Why the pound is falling despite impressive wage growth
Fiona Cincotta July 16, 2019 7:13 AM
There was a lot to like in the report. Whilst unemployment remained steady at the multi-decade low of 3.8%, wages grew at the fastest pace since 2008. Basic pay increased 3.6% in the three months to May, comfortably outpacing inflation at 2% and employment levels hit a record high.
However, the main source of the pound’s pain this morning is from Brexit and the returning fear of a no deal. The pound slumped to 2019 low’s in reaction to both remaining candidates in the Conservative leadership race, Boris Johnson and Jeremy Hunt opposing the Irish backstop. This dramatically reduces the chances of a no deal Brexit. Both have recently hardened their rhetoric on Brexit. Negotiations will undoubtedly grow more hostile under the next prime minister.
Money markets are pricing in 50% chance of a BoE rate cut before the end of the year. This is owing to the growing risk of the UK crashing out of the EU without a deal. This could be interpreted as the markets now pricing in a 50/50 chance of a no deal Brexit.
Attention will now turn to BoE Governor Mark Carney scheduled speech. This could influence market expectations over central bank policy, potentially injecting volatility into the pound.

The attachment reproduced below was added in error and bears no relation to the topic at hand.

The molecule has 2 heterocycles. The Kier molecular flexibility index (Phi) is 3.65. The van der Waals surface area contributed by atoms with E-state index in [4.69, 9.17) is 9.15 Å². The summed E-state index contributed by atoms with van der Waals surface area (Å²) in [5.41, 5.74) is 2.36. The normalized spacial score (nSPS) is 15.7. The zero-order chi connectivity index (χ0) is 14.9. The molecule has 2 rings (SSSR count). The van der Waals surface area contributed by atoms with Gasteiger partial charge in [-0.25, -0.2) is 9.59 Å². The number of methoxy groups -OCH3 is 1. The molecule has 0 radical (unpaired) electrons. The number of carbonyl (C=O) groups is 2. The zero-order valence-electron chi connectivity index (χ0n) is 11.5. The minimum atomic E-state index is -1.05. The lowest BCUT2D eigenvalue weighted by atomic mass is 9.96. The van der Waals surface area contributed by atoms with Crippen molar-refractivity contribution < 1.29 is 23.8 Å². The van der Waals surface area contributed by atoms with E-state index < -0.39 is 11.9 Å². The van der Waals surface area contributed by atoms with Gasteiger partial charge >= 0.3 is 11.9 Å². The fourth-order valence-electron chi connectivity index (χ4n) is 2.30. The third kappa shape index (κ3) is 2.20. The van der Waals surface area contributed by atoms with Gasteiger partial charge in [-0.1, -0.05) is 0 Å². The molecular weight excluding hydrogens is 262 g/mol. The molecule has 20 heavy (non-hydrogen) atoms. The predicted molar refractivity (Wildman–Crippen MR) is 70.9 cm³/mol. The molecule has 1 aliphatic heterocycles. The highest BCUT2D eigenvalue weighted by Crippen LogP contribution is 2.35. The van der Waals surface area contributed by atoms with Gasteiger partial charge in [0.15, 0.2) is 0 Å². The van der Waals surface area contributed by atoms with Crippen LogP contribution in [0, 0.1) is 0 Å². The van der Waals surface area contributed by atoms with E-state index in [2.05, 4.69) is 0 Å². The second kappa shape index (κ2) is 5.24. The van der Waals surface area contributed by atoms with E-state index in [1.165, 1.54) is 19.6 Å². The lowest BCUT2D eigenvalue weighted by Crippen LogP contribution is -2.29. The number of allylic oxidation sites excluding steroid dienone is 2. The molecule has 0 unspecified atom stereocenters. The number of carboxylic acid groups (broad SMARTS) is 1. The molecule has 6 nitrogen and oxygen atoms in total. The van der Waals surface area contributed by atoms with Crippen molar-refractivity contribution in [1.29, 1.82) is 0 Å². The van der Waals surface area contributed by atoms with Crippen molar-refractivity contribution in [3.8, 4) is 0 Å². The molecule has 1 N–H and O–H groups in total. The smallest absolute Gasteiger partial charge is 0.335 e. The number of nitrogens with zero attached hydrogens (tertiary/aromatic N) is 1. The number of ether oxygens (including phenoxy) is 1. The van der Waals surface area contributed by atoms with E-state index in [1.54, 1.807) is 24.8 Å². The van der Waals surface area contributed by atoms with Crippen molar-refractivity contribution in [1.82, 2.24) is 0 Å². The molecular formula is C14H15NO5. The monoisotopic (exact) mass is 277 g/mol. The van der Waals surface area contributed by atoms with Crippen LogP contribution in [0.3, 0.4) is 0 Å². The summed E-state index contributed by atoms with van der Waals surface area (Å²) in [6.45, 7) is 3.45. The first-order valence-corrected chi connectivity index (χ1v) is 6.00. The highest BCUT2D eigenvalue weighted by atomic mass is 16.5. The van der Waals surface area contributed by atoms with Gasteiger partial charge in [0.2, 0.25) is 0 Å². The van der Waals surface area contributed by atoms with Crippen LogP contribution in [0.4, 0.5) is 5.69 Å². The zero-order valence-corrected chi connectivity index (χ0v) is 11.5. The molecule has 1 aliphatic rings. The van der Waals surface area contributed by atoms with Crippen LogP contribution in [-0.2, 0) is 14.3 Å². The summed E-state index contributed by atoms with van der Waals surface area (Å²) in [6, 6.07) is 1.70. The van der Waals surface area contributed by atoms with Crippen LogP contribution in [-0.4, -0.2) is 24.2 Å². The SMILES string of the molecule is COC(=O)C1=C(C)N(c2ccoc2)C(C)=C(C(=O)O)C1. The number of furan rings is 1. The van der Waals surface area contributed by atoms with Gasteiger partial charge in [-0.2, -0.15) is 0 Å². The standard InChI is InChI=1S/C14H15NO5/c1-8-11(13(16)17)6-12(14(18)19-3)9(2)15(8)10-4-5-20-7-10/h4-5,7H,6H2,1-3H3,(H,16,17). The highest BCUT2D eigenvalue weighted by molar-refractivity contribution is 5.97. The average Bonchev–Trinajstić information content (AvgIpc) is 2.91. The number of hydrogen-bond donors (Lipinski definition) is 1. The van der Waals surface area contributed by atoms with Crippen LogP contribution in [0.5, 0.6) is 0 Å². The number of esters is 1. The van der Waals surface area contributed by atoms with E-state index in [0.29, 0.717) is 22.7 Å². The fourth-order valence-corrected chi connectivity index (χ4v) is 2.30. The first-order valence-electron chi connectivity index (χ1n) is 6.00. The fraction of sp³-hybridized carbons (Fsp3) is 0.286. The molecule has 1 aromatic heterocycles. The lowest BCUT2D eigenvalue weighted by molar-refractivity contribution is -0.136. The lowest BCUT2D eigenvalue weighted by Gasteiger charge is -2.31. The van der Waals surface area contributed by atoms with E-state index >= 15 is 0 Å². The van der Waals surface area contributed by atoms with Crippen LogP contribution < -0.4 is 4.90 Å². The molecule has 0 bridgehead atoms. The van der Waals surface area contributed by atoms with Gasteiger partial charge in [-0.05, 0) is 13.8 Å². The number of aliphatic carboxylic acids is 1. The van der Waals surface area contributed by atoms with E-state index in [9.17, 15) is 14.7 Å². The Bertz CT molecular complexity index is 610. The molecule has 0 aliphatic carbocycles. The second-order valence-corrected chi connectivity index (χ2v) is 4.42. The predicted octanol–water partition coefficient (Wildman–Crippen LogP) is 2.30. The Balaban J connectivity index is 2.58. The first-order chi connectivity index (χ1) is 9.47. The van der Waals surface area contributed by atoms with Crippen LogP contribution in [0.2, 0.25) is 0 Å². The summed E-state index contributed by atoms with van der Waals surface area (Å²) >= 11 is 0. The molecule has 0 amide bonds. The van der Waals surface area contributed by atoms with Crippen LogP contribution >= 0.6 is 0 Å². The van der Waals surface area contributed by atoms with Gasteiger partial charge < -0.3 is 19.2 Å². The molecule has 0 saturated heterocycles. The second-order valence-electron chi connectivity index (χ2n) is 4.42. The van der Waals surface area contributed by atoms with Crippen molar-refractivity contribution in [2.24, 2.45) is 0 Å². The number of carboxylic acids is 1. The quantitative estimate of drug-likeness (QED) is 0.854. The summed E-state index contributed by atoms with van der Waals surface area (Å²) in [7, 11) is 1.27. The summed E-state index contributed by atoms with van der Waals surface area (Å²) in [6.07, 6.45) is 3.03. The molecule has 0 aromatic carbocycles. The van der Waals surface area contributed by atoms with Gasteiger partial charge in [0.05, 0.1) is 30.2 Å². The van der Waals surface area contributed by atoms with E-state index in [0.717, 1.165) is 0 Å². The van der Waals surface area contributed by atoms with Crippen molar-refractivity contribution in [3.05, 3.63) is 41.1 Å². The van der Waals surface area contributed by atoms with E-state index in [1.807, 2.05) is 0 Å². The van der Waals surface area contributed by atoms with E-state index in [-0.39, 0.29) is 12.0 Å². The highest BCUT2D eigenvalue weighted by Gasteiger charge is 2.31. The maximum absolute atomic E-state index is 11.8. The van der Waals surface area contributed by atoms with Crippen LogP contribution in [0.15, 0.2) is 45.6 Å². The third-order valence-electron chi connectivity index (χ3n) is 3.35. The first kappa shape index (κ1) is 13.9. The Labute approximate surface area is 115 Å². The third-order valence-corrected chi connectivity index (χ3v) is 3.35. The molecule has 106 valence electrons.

Strong US corporate earnings are lifting the dollar. US retail sales could also keep the dollar buoyed. After the surprisingly upbeat US NFP and tick higher in inflation, better than forecast retail sales wouldn’t be entirely surprising.
GBPUSD levels to watch:
GBP/USD is down 0.8% its third straight session of losses. The pair is down 1.3% across the week so far. The pair trades firmly below its 50, 100, 200 sma showing signs of strong bearish momentum.
Having broken through resistance at $1.2440, the pair is looking to teat $1.24. A breakthrough her could open the doors to $1.2370.
On the upside, the key resistance sits at $1.25. A breakthrough ere could open the door to $1.2575.
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